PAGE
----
A passionate kiss burns the calories in one potato chip.
The main value of tornadoes is yet to be discovered.Chicagoans eat more Twinkies than other Twinkienuts.
The way to wake up a hypnotized lobster is to shake it and whisper, drawn butter, drawn butter.
- Excerpts from the 1989 Old Farmer's Almanac
I have been reading the 1989 edition of the Old Farmer's Almanac, which arrived in the mail recently with a brave letter of apology:
"All right, so we didn't exactly predict the '88 drouth in last year's almanac," wrote Judson Hale, editor of the oldest continuously published periodical in North America. One reason for the oversight, he brainstormed, is that a drought (or drouth, if he pleases) represents a lack of weather, which is harder to predict than the real stuff such as blizzards and long rainy seasons full of cow-drowners.
"Besides," he said, "tradition has it that our weather forecasts are only 80 percent accurate. So it's important to be wrong some of the time."
Fortunately, next year's almanac devotes only 18 of its 224 pages to weather. The remainder deals with the important things in life - the best ice-fishing tournaments, how to grow witloof at home, zodiac secrets, and the honest truth about beauty. Of beauty, the almanac says:
The ideal mouth should be exactly half the width of the face at mouth level. The eyes should be one-fourteenth the height of the face at eye level. The chin should be one-fifth the length of the face. And the nose should be no more than 5 percent of the face.
I used to know a girl who had all the right measurements, but she decided to be a plumber.
One of the more useful things I learned from my new Old Farmer's Almanac is that we don't have to put up with warts anymore. There are a jillion cures - everything from counting them for nine straight nights to having a child who has never seen its father breathe on them. If you can't find such a child, you can always sell your wart to somebody and not spend the money.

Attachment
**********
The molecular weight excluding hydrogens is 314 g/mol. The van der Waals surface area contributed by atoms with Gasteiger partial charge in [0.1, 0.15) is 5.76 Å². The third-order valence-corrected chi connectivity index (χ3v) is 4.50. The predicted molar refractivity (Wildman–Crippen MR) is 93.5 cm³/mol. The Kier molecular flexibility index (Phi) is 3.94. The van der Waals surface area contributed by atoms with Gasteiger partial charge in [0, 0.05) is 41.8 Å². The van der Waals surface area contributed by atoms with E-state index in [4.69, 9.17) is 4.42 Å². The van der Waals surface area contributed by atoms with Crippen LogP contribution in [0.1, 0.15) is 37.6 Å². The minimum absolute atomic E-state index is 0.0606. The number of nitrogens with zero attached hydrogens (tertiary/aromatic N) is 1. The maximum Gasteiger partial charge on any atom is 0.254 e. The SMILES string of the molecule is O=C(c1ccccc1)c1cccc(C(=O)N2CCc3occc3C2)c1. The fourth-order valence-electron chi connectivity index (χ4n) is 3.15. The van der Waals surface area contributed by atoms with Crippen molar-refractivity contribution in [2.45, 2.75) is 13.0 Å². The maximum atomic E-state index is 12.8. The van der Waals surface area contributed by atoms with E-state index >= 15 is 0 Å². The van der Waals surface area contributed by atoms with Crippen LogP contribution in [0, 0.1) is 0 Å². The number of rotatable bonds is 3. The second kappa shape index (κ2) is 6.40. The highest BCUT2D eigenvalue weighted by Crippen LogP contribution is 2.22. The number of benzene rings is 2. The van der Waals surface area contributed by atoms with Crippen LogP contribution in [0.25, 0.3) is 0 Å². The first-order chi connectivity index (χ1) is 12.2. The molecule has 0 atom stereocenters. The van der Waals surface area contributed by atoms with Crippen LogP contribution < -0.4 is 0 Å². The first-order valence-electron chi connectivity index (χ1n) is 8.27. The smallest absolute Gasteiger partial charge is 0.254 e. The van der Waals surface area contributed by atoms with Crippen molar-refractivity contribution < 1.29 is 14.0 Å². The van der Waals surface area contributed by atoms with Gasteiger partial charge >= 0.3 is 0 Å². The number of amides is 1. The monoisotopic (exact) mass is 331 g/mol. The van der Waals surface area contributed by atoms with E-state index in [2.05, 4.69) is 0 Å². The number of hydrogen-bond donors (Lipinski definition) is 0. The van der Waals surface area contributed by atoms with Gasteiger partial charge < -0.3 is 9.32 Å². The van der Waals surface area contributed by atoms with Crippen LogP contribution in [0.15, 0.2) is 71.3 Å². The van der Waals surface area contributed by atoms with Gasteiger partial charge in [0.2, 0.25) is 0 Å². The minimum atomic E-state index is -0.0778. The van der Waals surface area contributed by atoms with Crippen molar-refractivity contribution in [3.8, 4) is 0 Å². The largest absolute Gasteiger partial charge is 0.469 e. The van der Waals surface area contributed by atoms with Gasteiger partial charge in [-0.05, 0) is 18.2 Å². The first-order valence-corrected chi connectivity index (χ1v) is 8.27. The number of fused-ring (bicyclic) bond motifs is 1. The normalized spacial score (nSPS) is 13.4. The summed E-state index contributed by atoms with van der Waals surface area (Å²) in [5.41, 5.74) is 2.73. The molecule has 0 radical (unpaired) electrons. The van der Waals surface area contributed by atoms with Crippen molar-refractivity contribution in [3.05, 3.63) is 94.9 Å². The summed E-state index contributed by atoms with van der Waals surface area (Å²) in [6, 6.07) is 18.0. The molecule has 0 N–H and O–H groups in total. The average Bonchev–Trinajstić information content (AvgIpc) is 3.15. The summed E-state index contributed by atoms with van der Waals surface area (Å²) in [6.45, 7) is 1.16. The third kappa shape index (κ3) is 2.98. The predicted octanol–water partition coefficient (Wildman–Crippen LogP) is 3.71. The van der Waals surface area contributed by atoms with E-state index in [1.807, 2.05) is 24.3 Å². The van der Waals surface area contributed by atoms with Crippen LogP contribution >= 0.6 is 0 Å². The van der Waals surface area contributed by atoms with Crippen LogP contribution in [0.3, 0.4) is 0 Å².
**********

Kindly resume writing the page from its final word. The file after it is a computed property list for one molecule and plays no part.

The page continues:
Another useful thing to know is where to race your lizard or your earthworm. From the almanac's list of strange animal races, we learn that the lizards will be running in Lovington, N.M., that bugs will go for it in West Palm Beach, Calif., worms will crawl in Ashland, Ky., turtles will take off in Del Rey, Calif., and the catfish games will be held in Greenville, Miss.
One of the nicest touches in the 1988 almanac is a list of forgotten holidays, complete with cartoons. The list includes Anti-Arbor Day, All Quahogs Day, Nixon's Birthday, Be-Nice-to-Your-Brother-in-Law Day, Franklin Pierce Day of Atonement, St. Vinnie's Day in honor of the patron saint of auto mechanics, and Sanitation Truck Day, when garbage truck drivers in Kankakee, Ill., take their trash trucks out on a cookout.
Despite its failure to predict the great drought of 1988, the almanac is not getting out of the weather business. And to the almanac's credit, it has not forgotten that the one thing everyone talks about is the weather:
"The best weather talk often proceeds like a play," it says. "There are parts: the one who wonders, the one who knows.
"We ask, `Is it going to stop snowing?'
"He answers, `It always has."'
That's what I like about the Old Farmer's Almanac. It is full of fun and profundity.